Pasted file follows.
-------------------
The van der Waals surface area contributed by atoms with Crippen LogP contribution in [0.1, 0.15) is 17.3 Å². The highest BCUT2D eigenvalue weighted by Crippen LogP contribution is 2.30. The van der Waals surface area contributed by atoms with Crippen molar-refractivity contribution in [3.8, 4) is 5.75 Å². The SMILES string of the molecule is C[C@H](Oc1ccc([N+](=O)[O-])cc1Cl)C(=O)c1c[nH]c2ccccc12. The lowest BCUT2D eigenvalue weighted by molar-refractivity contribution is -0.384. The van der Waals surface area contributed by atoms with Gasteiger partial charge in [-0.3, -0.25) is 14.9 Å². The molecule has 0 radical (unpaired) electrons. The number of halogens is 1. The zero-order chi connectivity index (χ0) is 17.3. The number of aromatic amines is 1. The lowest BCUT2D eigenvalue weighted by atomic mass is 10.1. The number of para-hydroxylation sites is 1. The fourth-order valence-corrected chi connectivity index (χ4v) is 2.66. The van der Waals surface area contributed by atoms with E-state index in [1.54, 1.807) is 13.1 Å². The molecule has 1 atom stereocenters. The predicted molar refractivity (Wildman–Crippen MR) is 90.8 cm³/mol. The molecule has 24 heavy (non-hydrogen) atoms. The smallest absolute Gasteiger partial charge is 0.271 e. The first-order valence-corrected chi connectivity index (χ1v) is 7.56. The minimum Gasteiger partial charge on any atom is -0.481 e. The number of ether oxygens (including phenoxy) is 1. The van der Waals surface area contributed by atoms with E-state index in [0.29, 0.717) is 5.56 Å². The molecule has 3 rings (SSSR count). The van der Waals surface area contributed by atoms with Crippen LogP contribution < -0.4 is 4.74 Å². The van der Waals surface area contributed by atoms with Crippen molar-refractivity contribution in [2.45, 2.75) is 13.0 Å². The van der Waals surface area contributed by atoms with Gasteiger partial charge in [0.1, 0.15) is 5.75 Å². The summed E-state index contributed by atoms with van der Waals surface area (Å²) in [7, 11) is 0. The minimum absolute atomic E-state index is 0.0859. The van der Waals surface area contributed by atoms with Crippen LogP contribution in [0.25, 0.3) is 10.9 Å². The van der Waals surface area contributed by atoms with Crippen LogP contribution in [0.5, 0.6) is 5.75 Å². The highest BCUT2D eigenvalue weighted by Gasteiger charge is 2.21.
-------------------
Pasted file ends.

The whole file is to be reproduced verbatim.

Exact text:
The van der Waals surface area contributed by atoms with Crippen LogP contribution in [0.1, 0.15) is 17.3 Å². The highest BCUT2D eigenvalue weighted by Crippen LogP contribution is 2.30. The van der Waals surface area contributed by atoms with Crippen molar-refractivity contribution in [3.8, 4) is 5.75 Å². The SMILES string of the molecule is C[C@H](Oc1ccc([N+](=O)[O-])cc1Cl)C(=O)c1c[nH]c2ccccc12. The lowest BCUT2D eigenvalue weighted by molar-refractivity contribution is -0.384. The van der Waals surface area contributed by atoms with Gasteiger partial charge in [-0.3, -0.25) is 14.9 Å². The molecule has 0 radical (unpaired) electrons. The number of halogens is 1. The zero-order chi connectivity index (χ0) is 17.3. The number of aromatic amines is 1. The lowest BCUT2D eigenvalue weighted by atomic mass is 10.1. The number of para-hydroxylation sites is 1. The fourth-order valence-corrected chi connectivity index (χ4v) is 2.66. The van der Waals surface area contributed by atoms with E-state index in [1.54, 1.807) is 13.1 Å². The molecule has 1 atom stereocenters. The predicted molar refractivity (Wildman–Crippen MR) is 90.8 cm³/mol. The molecule has 24 heavy (non-hydrogen) atoms. The smallest absolute Gasteiger partial charge is 0.271 e. The first-order valence-corrected chi connectivity index (χ1v) is 7.56. The minimum Gasteiger partial charge on any atom is -0.481 e. The number of ether oxygens (including phenoxy) is 1. The van der Waals surface area contributed by atoms with E-state index in [0.29, 0.717) is 5.56 Å². The molecule has 3 rings (SSSR count). The van der Waals surface area contributed by atoms with Crippen LogP contribution < -0.4 is 4.74 Å². The van der Waals surface area contributed by atoms with Crippen molar-refractivity contribution in [2.45, 2.75) is 13.0 Å². The van der Waals surface area contributed by atoms with Gasteiger partial charge in [0.1, 0.15) is 5.75 Å². The summed E-state index contributed by atoms with van der Waals surface area (Å²) in [7, 11) is 0. The minimum absolute atomic E-state index is 0.0859. The van der Waals surface area contributed by atoms with Crippen LogP contribution in [0.25, 0.3) is 10.9 Å². The van der Waals surface area contributed by atoms with Crippen LogP contribution in [0.5, 0.6) is 5.75 Å². The highest BCUT2D eigenvalue weighted by Gasteiger charge is 2.21.